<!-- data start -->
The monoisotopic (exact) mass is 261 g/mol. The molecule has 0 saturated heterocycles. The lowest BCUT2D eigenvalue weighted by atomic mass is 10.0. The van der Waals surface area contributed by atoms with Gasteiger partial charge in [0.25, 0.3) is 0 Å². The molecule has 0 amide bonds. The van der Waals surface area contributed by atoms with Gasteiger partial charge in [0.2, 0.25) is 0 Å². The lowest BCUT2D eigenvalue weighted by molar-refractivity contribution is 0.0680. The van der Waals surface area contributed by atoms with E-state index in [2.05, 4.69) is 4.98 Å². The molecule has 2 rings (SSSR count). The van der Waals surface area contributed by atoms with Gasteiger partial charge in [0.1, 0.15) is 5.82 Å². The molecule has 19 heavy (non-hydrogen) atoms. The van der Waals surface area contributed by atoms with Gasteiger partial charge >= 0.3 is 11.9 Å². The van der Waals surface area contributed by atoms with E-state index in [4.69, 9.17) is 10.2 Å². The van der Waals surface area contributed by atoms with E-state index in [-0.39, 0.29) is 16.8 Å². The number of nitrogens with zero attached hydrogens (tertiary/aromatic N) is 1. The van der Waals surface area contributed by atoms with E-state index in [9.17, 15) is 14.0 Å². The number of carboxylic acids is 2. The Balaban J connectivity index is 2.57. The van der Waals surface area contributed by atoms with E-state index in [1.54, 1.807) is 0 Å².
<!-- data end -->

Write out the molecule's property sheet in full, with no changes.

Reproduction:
The monoisotopic (exact) mass is 261 g/mol. The molecule has 0 saturated heterocycles. The lowest BCUT2D eigenvalue weighted by atomic mass is 10.0. The van der Waals surface area contributed by atoms with Gasteiger partial charge in [0.25, 0.3) is 0 Å². The molecule has 0 amide bonds. The van der Waals surface area contributed by atoms with Gasteiger partial charge in [0.2, 0.25) is 0 Å². The lowest BCUT2D eigenvalue weighted by molar-refractivity contribution is 0.0680. The van der Waals surface area contributed by atoms with E-state index in [2.05, 4.69) is 4.98 Å². The molecule has 2 rings (SSSR count). The van der Waals surface area contributed by atoms with Gasteiger partial charge in [0.1, 0.15) is 5.82 Å². The molecule has 19 heavy (non-hydrogen) atoms. The van der Waals surface area contributed by atoms with Gasteiger partial charge >= 0.3 is 11.9 Å². The van der Waals surface area contributed by atoms with E-state index in [4.69, 9.17) is 10.2 Å². The van der Waals surface area contributed by atoms with E-state index in [-0.39, 0.29) is 16.8 Å². The number of nitrogens with zero attached hydrogens (tertiary/aromatic N) is 1. The van der Waals surface area contributed by atoms with E-state index in [9.17, 15) is 14.0 Å². The number of carboxylic acids is 2. The Balaban J connectivity index is 2.57. The van der Waals surface area contributed by atoms with E-state index in [1.54, 1.807) is 0 Å².